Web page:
Thank you for your reply!
Correct me if I’m wrong, but doesn’t LTO kick in after the compilation phase?
“compilation phase” is a bit vague when it comes to LTO.
In simple full LTO - yes, the compiler runs, does some optimizations but keeps the representation in LLVM IR, not lowering it to machine code, then the linker runs, realizes it’s been given IR not machine code, and passes all the IR files back to the compiler - the compiler links all the IR together, then does more optimization on that one big IR file and eventually does code generation on it.
This is the reality of the compilation model - the conversion to IR happens without global knowledge, otherwise that step couldn’t be distributed/parallelized and builds would be very slow. But if you want to configure your own optimization pipelines etc, there’s no reason that first (isolated) stage of compilation has to do much work - it could do no work, to ensure that during LTO whatever important properties are preserved for discovery by your analyses.
ThinLTO does all this, but its merge step is more custom built - during the first stage of compilation, again some IR transformations/optimizations are done and then the IR is emitted, along with a side file summary of important details - those summary files are sent to the “thin link” step, which does the cross-module/whole-program analysis using the summaries, and then produces a report of sorts, that says what cross-module compilation should be done (eg: “import thing X from file A into file B, so that B can see details of X (for analysis, inlining, etc)” ) and then backend compilations, running distributed/in parallel, consume those reports and load the originally emitted IR, perform further optimization based on the reports, and eventually emit machine code. That then goes to the traditional linker for the normal linking step.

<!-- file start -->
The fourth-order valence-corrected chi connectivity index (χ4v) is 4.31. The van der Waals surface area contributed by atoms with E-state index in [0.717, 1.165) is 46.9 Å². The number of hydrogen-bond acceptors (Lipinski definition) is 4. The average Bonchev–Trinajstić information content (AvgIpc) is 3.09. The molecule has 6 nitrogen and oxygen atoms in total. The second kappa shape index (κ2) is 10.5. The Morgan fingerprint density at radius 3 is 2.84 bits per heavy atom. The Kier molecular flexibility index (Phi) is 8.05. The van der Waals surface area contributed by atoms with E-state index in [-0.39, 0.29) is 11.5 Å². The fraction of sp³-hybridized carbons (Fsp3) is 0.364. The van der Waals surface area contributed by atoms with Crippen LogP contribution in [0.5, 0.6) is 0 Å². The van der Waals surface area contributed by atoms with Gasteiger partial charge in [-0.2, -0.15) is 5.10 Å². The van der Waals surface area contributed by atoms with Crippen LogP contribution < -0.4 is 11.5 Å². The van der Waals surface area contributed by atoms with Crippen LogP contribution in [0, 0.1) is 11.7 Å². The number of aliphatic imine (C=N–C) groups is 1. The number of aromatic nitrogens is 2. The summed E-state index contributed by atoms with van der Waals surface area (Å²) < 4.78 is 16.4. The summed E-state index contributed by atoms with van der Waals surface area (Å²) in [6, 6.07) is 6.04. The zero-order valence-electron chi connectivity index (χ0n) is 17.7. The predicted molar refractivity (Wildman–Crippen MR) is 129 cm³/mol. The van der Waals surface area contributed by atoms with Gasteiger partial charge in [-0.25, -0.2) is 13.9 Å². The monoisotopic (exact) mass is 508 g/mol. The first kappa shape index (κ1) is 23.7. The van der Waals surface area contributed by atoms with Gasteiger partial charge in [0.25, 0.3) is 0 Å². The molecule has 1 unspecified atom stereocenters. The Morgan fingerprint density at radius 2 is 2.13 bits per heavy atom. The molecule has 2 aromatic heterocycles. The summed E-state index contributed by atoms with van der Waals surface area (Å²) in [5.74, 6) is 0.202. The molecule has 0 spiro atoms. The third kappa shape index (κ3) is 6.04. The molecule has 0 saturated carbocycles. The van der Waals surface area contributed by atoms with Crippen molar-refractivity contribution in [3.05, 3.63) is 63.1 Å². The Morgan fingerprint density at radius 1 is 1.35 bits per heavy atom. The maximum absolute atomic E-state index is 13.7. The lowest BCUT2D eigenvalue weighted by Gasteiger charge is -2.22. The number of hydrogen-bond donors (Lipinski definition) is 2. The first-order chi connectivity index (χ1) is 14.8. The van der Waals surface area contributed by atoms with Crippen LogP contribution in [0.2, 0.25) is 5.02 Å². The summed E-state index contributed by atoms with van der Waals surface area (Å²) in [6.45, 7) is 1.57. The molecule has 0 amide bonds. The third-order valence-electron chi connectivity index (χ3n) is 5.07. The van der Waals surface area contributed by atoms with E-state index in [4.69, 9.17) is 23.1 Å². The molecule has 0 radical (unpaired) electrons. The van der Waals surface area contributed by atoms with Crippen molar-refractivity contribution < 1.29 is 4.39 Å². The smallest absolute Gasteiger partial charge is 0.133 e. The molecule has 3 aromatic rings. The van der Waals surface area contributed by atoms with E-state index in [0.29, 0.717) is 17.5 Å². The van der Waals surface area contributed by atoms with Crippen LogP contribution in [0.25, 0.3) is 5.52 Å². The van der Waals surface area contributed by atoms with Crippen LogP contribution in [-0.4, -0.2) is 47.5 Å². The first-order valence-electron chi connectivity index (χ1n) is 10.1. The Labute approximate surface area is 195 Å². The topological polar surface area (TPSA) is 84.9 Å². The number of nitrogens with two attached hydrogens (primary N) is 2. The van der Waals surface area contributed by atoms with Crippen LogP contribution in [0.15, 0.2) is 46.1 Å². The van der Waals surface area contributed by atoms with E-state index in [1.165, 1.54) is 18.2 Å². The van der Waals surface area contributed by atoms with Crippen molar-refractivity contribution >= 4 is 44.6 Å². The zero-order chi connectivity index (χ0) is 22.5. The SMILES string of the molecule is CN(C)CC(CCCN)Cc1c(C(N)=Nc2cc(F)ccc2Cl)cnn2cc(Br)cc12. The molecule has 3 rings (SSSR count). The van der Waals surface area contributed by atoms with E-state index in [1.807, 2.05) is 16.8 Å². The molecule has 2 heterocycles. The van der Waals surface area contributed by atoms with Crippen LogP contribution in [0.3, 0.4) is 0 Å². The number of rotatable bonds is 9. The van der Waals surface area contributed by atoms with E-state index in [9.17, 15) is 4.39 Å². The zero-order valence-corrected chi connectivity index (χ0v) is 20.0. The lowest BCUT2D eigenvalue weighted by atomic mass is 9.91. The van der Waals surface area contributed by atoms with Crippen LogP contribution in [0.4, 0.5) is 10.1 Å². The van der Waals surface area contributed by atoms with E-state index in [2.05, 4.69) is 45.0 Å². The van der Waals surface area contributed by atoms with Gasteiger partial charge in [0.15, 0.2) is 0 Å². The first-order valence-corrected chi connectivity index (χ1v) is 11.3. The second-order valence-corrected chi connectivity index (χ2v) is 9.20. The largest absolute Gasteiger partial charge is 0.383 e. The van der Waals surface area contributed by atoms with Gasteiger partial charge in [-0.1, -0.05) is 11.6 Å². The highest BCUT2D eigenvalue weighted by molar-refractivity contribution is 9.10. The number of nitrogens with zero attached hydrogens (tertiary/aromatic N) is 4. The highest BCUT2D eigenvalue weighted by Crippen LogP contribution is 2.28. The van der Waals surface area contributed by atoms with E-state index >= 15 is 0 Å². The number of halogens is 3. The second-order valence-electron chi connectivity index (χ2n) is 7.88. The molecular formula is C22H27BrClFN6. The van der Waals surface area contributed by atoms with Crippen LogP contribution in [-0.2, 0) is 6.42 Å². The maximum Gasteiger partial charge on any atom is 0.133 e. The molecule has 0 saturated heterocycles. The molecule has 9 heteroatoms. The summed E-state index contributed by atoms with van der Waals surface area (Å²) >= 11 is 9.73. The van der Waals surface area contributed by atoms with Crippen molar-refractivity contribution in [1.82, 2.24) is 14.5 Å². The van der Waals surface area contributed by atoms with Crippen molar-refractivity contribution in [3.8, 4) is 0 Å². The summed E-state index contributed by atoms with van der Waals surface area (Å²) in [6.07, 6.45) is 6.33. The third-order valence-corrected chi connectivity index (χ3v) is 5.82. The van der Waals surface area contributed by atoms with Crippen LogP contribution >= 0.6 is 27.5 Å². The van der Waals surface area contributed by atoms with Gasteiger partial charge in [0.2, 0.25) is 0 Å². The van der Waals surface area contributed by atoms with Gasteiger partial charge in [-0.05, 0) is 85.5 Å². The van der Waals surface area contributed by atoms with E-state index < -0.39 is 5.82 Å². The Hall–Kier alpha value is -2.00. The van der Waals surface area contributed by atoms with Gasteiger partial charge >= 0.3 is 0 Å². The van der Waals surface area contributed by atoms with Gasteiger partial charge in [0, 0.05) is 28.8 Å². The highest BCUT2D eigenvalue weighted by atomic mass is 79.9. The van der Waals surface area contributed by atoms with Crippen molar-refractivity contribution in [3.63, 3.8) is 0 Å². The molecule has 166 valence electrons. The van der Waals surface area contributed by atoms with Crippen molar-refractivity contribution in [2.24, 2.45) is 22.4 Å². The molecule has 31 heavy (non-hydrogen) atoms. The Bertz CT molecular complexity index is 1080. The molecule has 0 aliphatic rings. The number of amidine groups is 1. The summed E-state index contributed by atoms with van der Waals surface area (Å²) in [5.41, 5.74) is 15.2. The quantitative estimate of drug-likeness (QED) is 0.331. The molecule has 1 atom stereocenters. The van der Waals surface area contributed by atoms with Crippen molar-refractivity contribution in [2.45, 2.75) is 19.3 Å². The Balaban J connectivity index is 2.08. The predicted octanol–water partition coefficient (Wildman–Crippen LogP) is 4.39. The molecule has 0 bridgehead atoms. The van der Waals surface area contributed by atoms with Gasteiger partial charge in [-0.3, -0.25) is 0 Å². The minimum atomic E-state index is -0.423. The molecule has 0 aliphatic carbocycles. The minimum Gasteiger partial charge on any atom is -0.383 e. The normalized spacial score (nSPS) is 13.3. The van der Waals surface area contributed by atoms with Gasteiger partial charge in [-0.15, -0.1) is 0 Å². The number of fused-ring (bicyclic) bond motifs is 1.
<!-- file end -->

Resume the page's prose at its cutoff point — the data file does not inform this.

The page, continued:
My current pass makes instrumentations and the pass I want to run before it won’t make any instrumentations. So what I am thinking is that one would be an analysis pass and the other would be a transformation pass. From what I understand, instrumentation passes run first before optimization and linking, thus LTO might not help with that.
instrumentation passes aren’t “special” in any way I know of - they’re another kind of transformation - but, yes, if they need to run early because optimizations would destroy the properties they want to discover, then you’d probably have to have a custom optimization pipeline to do no optimizations (or none that would destroy the invariants you care about) before you can do the whole program analysis you want to do (ie: don’t destroy the invariants in the first optimization pipeline - so you can preserve them until LTO or ThinLTO time where they can be discovered, and then the backend compilation(s) can act on them)